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  19. Spencer, Mark G., Ed., David Hume: Historical Thinker, Historical Writer. [REVIEW]Daniel E. Flage - 2014 - Review of Metaphysics 68 (1):203-204.
  20. Mark G. Spencer, Ed. , David Hume. Historical Thinker, Historical Writer . Reviewed By. [REVIEW]Mikko Tolonen - 2014 - Philosophy in Review 34 (6):336-338.
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  21. Maritime Trade as the Pivot of Foreign Policy in Hume’s History of Great Britain.Jia Wei - 2014 - Hume Studies 40 (2):169-203.
    The problem of the balance of power within the European state system constituted an important part of Hume’s historical vision. From the vantage point of mid-eighteenth-century Europe, the maxim of the balance of power, proven to be a universal principle in Greek and Roman history, was believed by many to be essential to mutual prosperity and security.1 This was particularly because France, partaking actively in the international competition for commercial wealth in Europe and the New World, created increasing anxieties over (...)
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  22. Hume the Moral Historian: Queen Elizabeth I.Wade L. Robison - 2013 - The European Legacy 18 (5):576-587.
    Hume was accused of partiality as soon as the first volume of his Histories reached the public. No better test can be found for whether he was partial than by looking at how he writes of Queen Elizabeth I. If his history is biased, we would expect her sex to make a difference to the history. We shall find, however, that Hume treats Elizabeth as a rational being who is a sovereign, and that he achieves, insofar as he describes her (...)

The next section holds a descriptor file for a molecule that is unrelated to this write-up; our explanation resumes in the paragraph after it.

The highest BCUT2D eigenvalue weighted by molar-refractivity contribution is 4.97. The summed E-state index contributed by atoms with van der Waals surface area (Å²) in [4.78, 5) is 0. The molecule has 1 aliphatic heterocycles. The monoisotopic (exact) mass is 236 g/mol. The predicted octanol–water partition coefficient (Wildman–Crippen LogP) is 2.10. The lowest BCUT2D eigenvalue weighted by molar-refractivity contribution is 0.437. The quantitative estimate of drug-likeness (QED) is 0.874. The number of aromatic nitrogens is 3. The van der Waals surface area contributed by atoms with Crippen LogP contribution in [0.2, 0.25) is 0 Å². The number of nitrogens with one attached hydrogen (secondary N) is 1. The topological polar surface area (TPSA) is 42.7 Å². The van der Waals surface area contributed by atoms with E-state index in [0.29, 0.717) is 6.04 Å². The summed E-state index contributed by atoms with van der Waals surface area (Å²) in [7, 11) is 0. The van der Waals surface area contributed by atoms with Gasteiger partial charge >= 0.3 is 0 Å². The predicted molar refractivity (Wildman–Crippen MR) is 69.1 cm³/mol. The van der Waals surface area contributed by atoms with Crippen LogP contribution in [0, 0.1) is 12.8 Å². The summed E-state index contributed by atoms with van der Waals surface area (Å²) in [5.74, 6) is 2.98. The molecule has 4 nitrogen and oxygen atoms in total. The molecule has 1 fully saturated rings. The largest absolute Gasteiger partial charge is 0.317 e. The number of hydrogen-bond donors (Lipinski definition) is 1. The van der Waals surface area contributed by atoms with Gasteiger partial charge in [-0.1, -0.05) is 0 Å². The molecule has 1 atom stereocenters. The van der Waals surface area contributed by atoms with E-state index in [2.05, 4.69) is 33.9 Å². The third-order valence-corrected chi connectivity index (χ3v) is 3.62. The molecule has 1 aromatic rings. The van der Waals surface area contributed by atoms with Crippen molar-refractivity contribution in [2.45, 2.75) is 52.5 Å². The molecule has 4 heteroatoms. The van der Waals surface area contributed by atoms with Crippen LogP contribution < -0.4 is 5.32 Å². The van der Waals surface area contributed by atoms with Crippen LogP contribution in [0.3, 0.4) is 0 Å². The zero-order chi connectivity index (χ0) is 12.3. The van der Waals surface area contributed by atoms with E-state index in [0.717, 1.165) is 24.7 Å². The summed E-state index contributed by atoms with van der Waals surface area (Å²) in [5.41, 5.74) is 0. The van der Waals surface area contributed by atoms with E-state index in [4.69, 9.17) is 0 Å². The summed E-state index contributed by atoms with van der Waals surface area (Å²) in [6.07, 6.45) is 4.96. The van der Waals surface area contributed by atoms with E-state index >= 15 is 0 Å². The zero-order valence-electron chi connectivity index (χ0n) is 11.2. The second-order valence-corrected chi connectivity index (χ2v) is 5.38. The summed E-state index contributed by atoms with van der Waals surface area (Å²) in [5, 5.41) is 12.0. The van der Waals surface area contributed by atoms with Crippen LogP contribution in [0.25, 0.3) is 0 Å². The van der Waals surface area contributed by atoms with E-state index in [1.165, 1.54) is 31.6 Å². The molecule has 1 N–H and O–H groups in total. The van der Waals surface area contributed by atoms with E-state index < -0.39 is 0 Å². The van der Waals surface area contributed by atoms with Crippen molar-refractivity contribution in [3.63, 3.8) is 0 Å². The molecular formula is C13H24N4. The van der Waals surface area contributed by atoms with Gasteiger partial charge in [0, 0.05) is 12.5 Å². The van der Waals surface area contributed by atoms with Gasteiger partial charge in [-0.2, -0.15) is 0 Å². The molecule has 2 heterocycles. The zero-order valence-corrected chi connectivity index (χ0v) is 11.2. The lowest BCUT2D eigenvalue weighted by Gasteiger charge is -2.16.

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  23. Hume and the Enthusiasm Puzzle.James Brian Coleman - 2012 - Journal of Scottish Philosophy 10 (2):221-235.
    This paper presents a discussion of an apparent inconsistency between Hume's moral theory and his moral evaluations of historical characters in his History of England. While Hume considers enthusiasm to be a religious vice, he praises the characters of some historical enthusiasts, blames others, and regards enthusiasm as having a positive social effect. But according to Hume's moral theory, only a virtue can have positive social effect, or be praiseworthy. The paper refers to the inconsistency between the History and the (...)
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  24. Hume on History.Timothy M. Costelloe - 2012 - In Alan Bailey & Dan O'Brien (eds.), The Continuum Companion to Hume. Continuum. pp. 364.
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  25. Essays on David Hume, Medical Men and the Scottish Enlightenment : ‘Industry, Knowledge and Humanity.’ By Roger L. Emerson. [REVIEW]Max Grober - 2012 - Hume Studies 38 (2):243-247.
    This volume collects ten essays by the distinguished historian Roger L. Emerson. Many are augmented versions of public lectures or conference papers, and all advance Emerson’s career-long study of the Scottish Enlightenment, its social foundations, and its institutional embodiments. Emerson states his case and names his rivals in the anchor piece of the collection, “What is to be Done About the Scottish Enlightenment?” The Scottish Enlightenment, he argues, was a broad-based, indigenous movement of long standing, largely independent of English models. (...)
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  26. David Hume: The Philosopher as Historian.Nicholas Phillipson - 2012 - Yale University Press.
    A giant of the eighteenth-century Enlightenment, David Hume was one of the most important philosophers ever to write in English. He was also a brilliant historian. In this book—a new and revised edition of his 1989 classic—Nicholas Phillipson shows how Hume freed history from religion and politics. As a philosopher, Hume sought a way of seeing the world and pursuing happiness independently of a belief in God. His groundbreaking approach applied the same outlook to Britain's history, showing how the past (...)
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  27. Introduction.Andrew Sabl - 2012 - In Hume's Politics: Coordination and Crisis in the "History of England". Princeton University Press. pp. 1-20.
  28. Theory and Practice in the Philosophy of David Hume.James Wiley - 2012 - Palgrave-Macmillan.